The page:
There are many who approach MS Windows networking with incredible misconceptions. That's okay, because it gives the rest of us plenty of opportunity to be of assistance. Those who really want help would be well advised to become familiar with information that is already available.
The reader is advised not to tackle this section without having first understood and mastered some basics. MS Windows networking is not particularly forgiving of misconfiguration. Users of MS Windows networking are likely to complain of persistent niggles that may be caused by a broken network configuration. To a great many people, however, MS Windows networking starts with a Domain Controller that in some magical way is expected to solve all network operational ills.
The diagram in Figure 4.1 shows a typical MS Windows Domain Security network environment. Workstations A, B and C are representative of many physical MS Windows network clients .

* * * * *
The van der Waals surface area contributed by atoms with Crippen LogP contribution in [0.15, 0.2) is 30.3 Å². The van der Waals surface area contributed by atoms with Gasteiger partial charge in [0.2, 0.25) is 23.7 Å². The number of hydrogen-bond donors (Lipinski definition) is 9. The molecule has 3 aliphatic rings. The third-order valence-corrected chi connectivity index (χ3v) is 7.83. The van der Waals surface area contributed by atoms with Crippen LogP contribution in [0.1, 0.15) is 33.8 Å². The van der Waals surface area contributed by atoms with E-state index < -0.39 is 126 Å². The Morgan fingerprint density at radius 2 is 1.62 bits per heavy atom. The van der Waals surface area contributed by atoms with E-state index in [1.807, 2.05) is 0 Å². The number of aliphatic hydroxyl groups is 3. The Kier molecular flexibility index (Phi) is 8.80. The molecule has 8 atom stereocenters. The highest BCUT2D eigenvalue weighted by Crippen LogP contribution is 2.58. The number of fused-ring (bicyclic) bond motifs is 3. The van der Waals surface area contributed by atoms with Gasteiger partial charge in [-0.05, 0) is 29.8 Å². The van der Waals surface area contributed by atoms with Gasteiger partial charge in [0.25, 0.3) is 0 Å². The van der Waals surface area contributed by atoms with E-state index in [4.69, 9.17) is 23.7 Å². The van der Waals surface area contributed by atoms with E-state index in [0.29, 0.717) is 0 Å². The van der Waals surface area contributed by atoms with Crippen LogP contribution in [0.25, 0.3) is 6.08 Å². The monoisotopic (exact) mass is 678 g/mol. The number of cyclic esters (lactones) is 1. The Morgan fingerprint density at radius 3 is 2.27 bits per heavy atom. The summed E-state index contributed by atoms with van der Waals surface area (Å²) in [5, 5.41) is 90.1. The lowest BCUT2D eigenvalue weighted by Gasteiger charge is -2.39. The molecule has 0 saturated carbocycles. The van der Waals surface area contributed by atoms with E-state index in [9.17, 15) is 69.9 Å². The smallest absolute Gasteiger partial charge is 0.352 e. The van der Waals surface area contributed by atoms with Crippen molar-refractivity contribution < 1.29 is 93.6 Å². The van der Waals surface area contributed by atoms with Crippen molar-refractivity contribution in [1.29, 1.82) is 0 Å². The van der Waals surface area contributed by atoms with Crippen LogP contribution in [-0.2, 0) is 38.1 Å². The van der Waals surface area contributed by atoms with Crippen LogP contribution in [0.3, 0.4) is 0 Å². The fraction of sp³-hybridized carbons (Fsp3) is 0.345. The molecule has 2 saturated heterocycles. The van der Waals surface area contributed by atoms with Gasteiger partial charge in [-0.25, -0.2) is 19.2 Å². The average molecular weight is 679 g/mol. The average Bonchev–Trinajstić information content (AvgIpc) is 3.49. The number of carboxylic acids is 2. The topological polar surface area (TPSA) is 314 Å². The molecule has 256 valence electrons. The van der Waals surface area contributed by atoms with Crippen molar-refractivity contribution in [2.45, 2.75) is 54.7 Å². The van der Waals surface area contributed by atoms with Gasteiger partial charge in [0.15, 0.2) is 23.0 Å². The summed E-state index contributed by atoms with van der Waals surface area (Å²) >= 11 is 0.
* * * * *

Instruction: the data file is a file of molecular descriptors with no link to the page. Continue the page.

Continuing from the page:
Figure 4.1. An Example Domain.
From the Samba mailing list one can readily identify many common networking issues. If you are not clear on the following subjects, then it will do much good to read the sections of this HOWTO that deal with it. These are the most common causes of MS Windows networking problems:
Do not be put off; on the surface of it MS Windows networking seems so simple that anyone can do it. In fact, it is not a good idea to set up an MS Windows network with inadequate training and preparation. But let's get our first indelible principle out of the way: It is perfectly okay to make mistakes! In the right place and at the right time, mistakes are the essence of learning. It is very much not okay to make mistakes that cause loss of productivity and impose an avoidable financial burden on an organization.
Where is the right place to make mistakes? Only out of harm's way. If you are going to make mistakes, then please do it on a test network, away from users and in such a way as to not inflict pain on others. Do your learning on a test network.